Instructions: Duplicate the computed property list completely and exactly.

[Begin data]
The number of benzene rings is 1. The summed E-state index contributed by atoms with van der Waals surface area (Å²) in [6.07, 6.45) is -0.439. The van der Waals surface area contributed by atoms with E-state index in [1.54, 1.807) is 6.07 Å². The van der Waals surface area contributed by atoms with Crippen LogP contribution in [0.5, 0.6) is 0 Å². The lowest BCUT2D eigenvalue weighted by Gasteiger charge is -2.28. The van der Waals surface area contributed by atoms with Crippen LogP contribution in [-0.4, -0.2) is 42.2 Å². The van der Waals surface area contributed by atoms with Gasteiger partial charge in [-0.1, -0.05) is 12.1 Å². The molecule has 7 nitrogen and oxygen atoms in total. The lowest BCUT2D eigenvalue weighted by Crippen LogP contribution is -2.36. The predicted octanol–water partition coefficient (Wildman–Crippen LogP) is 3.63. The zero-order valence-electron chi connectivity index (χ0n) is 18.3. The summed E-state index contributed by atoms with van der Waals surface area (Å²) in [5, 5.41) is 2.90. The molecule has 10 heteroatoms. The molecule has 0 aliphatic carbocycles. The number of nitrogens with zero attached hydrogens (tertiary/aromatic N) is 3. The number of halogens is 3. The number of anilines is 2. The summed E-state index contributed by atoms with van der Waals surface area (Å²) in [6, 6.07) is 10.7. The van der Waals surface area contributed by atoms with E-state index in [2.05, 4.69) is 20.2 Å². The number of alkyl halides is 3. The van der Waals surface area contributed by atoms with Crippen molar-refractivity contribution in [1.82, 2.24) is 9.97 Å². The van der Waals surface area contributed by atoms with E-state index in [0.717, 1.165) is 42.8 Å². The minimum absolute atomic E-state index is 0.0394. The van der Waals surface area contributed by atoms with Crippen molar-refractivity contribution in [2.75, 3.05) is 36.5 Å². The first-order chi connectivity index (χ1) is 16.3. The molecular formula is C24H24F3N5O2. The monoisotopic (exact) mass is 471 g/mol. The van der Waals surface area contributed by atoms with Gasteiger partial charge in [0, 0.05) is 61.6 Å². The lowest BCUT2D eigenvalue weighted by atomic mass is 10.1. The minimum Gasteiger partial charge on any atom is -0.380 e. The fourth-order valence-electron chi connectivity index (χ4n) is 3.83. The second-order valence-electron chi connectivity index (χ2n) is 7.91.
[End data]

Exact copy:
The number of benzene rings is 1. The summed E-state index contributed by atoms with van der Waals surface area (Å²) in [6.07, 6.45) is -0.439. The van der Waals surface area contributed by atoms with E-state index in [1.54, 1.807) is 6.07 Å². The van der Waals surface area contributed by atoms with Crippen LogP contribution in [0.5, 0.6) is 0 Å². The lowest BCUT2D eigenvalue weighted by Gasteiger charge is -2.28. The van der Waals surface area contributed by atoms with Crippen LogP contribution in [-0.4, -0.2) is 42.2 Å². The van der Waals surface area contributed by atoms with Gasteiger partial charge in [-0.1, -0.05) is 12.1 Å². The molecule has 7 nitrogen and oxygen atoms in total. The lowest BCUT2D eigenvalue weighted by Crippen LogP contribution is -2.36. The predicted octanol–water partition coefficient (Wildman–Crippen LogP) is 3.63. The zero-order valence-electron chi connectivity index (χ0n) is 18.3. The summed E-state index contributed by atoms with van der Waals surface area (Å²) in [5, 5.41) is 2.90. The molecule has 10 heteroatoms. The molecule has 0 aliphatic carbocycles. The number of nitrogens with zero attached hydrogens (tertiary/aromatic N) is 3. The number of halogens is 3. The number of anilines is 2. The summed E-state index contributed by atoms with van der Waals surface area (Å²) in [6, 6.07) is 10.7. The van der Waals surface area contributed by atoms with E-state index in [2.05, 4.69) is 20.2 Å². The number of alkyl halides is 3. The van der Waals surface area contributed by atoms with Crippen molar-refractivity contribution in [1.82, 2.24) is 9.97 Å². The van der Waals surface area contributed by atoms with E-state index in [0.717, 1.165) is 42.8 Å². The minimum absolute atomic E-state index is 0.0394. The van der Waals surface area contributed by atoms with Crippen molar-refractivity contribution in [2.75, 3.05) is 36.5 Å². The first-order chi connectivity index (χ1) is 16.3. The molecular formula is C24H24F3N5O2. The monoisotopic (exact) mass is 471 g/mol. The van der Waals surface area contributed by atoms with Gasteiger partial charge in [0, 0.05) is 61.6 Å². The lowest BCUT2D eigenvalue weighted by atomic mass is 10.1. The minimum Gasteiger partial charge on any atom is -0.380 e. The fourth-order valence-electron chi connectivity index (χ4n) is 3.83. The second-order valence-electron chi connectivity index (χ2n) is 7.91.